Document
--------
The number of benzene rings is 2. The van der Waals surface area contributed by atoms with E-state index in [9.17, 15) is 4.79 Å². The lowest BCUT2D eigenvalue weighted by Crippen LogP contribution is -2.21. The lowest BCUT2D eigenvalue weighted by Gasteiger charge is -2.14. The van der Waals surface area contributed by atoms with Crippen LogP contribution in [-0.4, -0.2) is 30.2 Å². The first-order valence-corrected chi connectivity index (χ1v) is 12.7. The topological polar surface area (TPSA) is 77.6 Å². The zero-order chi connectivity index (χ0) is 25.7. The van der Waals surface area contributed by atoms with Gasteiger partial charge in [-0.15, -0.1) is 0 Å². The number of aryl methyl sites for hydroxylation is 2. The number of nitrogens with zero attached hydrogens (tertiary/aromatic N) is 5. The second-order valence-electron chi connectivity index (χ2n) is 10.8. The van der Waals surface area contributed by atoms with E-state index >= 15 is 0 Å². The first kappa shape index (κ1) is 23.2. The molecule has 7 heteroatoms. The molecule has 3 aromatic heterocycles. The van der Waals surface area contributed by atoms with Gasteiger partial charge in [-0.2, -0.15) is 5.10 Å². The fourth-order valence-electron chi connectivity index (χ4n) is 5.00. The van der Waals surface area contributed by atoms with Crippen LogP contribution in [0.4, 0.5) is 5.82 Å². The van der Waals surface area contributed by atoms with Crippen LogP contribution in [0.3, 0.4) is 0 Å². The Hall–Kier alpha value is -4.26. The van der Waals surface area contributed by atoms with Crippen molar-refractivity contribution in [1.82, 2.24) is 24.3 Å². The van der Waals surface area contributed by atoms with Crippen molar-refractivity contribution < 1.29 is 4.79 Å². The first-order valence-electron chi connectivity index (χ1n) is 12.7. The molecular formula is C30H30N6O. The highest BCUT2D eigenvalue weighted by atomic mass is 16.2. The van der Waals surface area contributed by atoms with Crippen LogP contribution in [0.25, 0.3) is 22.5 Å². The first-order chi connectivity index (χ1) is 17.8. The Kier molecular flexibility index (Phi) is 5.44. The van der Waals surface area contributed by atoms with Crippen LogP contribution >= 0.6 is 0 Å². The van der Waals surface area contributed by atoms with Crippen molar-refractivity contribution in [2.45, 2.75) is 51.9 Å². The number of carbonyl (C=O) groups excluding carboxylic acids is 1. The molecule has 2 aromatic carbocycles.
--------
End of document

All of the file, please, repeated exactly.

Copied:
The number of benzene rings is 2. The van der Waals surface area contributed by atoms with E-state index in [9.17, 15) is 4.79 Å². The lowest BCUT2D eigenvalue weighted by Crippen LogP contribution is -2.21. The lowest BCUT2D eigenvalue weighted by Gasteiger charge is -2.14. The van der Waals surface area contributed by atoms with Crippen LogP contribution in [-0.4, -0.2) is 30.2 Å². The first-order valence-corrected chi connectivity index (χ1v) is 12.7. The topological polar surface area (TPSA) is 77.6 Å². The zero-order chi connectivity index (χ0) is 25.7. The van der Waals surface area contributed by atoms with Gasteiger partial charge in [-0.15, -0.1) is 0 Å². The number of aryl methyl sites for hydroxylation is 2. The number of nitrogens with zero attached hydrogens (tertiary/aromatic N) is 5. The second-order valence-electron chi connectivity index (χ2n) is 10.8. The van der Waals surface area contributed by atoms with E-state index >= 15 is 0 Å². The first kappa shape index (κ1) is 23.2. The molecule has 7 heteroatoms. The molecule has 3 aromatic heterocycles. The van der Waals surface area contributed by atoms with Gasteiger partial charge in [-0.2, -0.15) is 5.10 Å². The fourth-order valence-electron chi connectivity index (χ4n) is 5.00. The van der Waals surface area contributed by atoms with Crippen LogP contribution in [0.4, 0.5) is 5.82 Å². The van der Waals surface area contributed by atoms with Crippen LogP contribution in [0.3, 0.4) is 0 Å². The Hall–Kier alpha value is -4.26. The van der Waals surface area contributed by atoms with Crippen molar-refractivity contribution in [1.82, 2.24) is 24.3 Å². The van der Waals surface area contributed by atoms with Crippen molar-refractivity contribution < 1.29 is 4.79 Å². The first-order valence-electron chi connectivity index (χ1n) is 12.7. The molecular formula is C30H30N6O. The highest BCUT2D eigenvalue weighted by atomic mass is 16.2. The van der Waals surface area contributed by atoms with Crippen LogP contribution in [0.25, 0.3) is 22.5 Å². The first-order chi connectivity index (χ1) is 17.8. The Kier molecular flexibility index (Phi) is 5.44. The van der Waals surface area contributed by atoms with Crippen LogP contribution >= 0.6 is 0 Å². The van der Waals surface area contributed by atoms with Crippen molar-refractivity contribution in [2.45, 2.75) is 51.9 Å². The number of carbonyl (C=O) groups excluding carboxylic acids is 1. The molecule has 2 aromatic carbocycles.